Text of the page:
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End of an Era for Cootamundra Sisters of Mercy

Names from L to R: Mary Corkeron, Kate McMahon, Helen Kennedy, Loretta Corrigan, Carolyn Nolan, Kathy Hodge, Aileen Wailes, Angela Jordan, Monica Purcell, Maria Assunta Roberts, Macrina Galvin, Jo Doyle, Margaret Anne Crowe, Gay Owen, Patricia Johnston, Berice Keane, Ursula Drennan, Frances Fitzpatrick, Helen Kennedy, Ellen Higgins, Lorraine Cupitt and Theresa Foley.

 

Sisters recently farewelled the Cootamundra Convent after 136 years. 


 

It signaled the end of an era on the weekend when the Mercy Sisters officially farewelled their convent in Cootamundra.

 

While the Mercy Sisters have recently vacated the convent, two sisters remain but located elsewhere.

 

Still it signals a new phase for their involvement in the town which began 136 years ago. The Mercy Sisters have been present in the convent for the last 92 years and an estimated 250 nuns have spent time as part of the Cootamundra mission in that time.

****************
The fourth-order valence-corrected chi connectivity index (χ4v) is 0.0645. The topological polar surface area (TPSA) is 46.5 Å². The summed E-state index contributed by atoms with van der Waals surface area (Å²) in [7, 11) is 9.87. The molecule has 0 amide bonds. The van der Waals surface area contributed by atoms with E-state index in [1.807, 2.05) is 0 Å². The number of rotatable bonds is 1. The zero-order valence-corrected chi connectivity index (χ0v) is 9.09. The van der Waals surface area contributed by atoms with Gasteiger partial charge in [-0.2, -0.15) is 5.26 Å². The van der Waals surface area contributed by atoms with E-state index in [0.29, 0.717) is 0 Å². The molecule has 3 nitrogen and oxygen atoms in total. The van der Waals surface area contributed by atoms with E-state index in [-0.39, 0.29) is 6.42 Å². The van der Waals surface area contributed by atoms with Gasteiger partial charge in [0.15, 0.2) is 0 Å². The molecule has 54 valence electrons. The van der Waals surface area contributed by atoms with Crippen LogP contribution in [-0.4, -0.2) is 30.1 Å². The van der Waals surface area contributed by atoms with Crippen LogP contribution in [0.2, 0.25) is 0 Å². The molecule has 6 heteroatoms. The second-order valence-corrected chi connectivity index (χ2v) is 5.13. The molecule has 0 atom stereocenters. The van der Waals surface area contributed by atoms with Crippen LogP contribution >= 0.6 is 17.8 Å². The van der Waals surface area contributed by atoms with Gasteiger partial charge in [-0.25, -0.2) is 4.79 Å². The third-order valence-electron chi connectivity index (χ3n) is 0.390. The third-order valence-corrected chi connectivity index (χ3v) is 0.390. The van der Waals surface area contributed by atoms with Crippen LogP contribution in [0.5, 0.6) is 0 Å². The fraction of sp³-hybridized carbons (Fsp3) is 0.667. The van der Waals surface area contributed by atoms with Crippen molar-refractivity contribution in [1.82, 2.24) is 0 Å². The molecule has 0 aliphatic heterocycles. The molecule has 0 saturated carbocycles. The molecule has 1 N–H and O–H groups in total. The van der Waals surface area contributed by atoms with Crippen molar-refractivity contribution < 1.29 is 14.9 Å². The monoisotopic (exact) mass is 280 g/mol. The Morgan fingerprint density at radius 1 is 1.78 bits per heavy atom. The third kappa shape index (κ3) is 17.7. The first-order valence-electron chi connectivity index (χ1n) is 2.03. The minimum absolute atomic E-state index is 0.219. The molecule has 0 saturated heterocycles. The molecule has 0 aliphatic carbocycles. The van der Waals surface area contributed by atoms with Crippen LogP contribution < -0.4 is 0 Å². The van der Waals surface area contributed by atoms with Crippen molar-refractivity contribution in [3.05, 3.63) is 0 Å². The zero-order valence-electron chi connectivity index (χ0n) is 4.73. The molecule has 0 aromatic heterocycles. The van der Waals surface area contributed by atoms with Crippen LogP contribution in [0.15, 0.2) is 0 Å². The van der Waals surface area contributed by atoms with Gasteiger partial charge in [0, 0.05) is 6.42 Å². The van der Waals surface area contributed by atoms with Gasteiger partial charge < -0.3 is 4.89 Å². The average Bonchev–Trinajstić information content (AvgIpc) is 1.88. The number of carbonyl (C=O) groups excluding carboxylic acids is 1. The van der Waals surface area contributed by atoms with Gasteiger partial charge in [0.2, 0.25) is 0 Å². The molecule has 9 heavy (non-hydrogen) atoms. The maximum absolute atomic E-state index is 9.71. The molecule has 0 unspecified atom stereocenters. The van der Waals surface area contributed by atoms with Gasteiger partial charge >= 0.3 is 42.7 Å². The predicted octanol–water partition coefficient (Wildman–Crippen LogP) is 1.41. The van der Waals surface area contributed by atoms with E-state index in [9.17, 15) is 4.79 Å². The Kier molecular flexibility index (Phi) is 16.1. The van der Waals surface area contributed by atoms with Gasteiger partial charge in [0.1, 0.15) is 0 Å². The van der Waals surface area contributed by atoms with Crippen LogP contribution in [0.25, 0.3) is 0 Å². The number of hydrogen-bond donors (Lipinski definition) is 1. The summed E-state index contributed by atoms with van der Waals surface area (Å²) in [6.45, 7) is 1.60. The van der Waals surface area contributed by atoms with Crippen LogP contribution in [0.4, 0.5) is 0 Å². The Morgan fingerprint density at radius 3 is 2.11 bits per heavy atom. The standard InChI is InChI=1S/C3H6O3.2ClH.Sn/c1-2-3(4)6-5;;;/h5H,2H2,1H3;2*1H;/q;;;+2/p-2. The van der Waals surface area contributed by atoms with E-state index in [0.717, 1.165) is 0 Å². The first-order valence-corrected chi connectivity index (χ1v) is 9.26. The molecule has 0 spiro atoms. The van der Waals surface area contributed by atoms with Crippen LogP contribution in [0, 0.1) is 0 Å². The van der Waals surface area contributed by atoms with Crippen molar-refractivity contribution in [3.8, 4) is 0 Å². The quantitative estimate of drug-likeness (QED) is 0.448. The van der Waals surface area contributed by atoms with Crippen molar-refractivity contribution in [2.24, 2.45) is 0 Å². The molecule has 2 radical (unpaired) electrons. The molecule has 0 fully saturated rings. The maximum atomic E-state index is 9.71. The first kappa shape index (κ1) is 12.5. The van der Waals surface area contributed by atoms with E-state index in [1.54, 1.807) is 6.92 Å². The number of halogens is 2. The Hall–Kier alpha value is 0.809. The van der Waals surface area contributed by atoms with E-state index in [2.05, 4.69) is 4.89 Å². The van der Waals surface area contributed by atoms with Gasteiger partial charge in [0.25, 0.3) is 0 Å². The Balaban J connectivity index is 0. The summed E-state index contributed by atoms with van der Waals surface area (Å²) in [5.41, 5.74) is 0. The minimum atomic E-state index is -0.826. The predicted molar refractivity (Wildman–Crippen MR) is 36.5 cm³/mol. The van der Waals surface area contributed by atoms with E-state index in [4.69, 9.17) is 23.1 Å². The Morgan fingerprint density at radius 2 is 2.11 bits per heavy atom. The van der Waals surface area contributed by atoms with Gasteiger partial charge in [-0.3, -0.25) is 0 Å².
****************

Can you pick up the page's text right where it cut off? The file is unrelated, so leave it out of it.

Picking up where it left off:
Archbishop Christopher Prowse, in his homily at Cootamundra, urged that the legacy of the Sisters of Mercy continues in Cootamundra.

 

“Although it is quite clear the Sisters of Mercy are progressively leaving this area due to age and retirement and are unlikely to be replaced, their charism of mercy must continue on in this parish,” he said.

 

“This parish must always be a “mercy parish” regardless of whether the Mercy Sisters themselves are here or not.”

 

A large number of Mercy Sisters, former students and friends of the order gathered for the formal farewell to the convent.

 

 

Parish of Mercy

 

In his homily, Archbishop Prowse drew attention to the original meaning of the word mercy and the need for the ideals of the Sisters of Mercy to continue.

 

“Once again we are drawn to the genius of the mercy charism,” he said.

 

“It gives a real soul to our service to neighbour.  Indeed, the word MERCY in its original biblical language means “Hospitable womb.”

 

“Over the 130 plus years, the Mercy Sisters have given such hospitality to their works of justice here in this parish.  Mercy is always the soul of justice.  You cannot talk about works of justice without, in the very same breath, talking about its animating force…mercy.

 

“May this parish always be known as a parish of mercy.  May it always seek out the three “L’s” in any society…the Lost, the Last, the Least.  May we accompany them on the road of life and may that accompaniment always be fragranced with the Lord’s gift of mercy.”

 

This article originally appeared in Catholic Voice.

Chris Gordon, Catholic Voice

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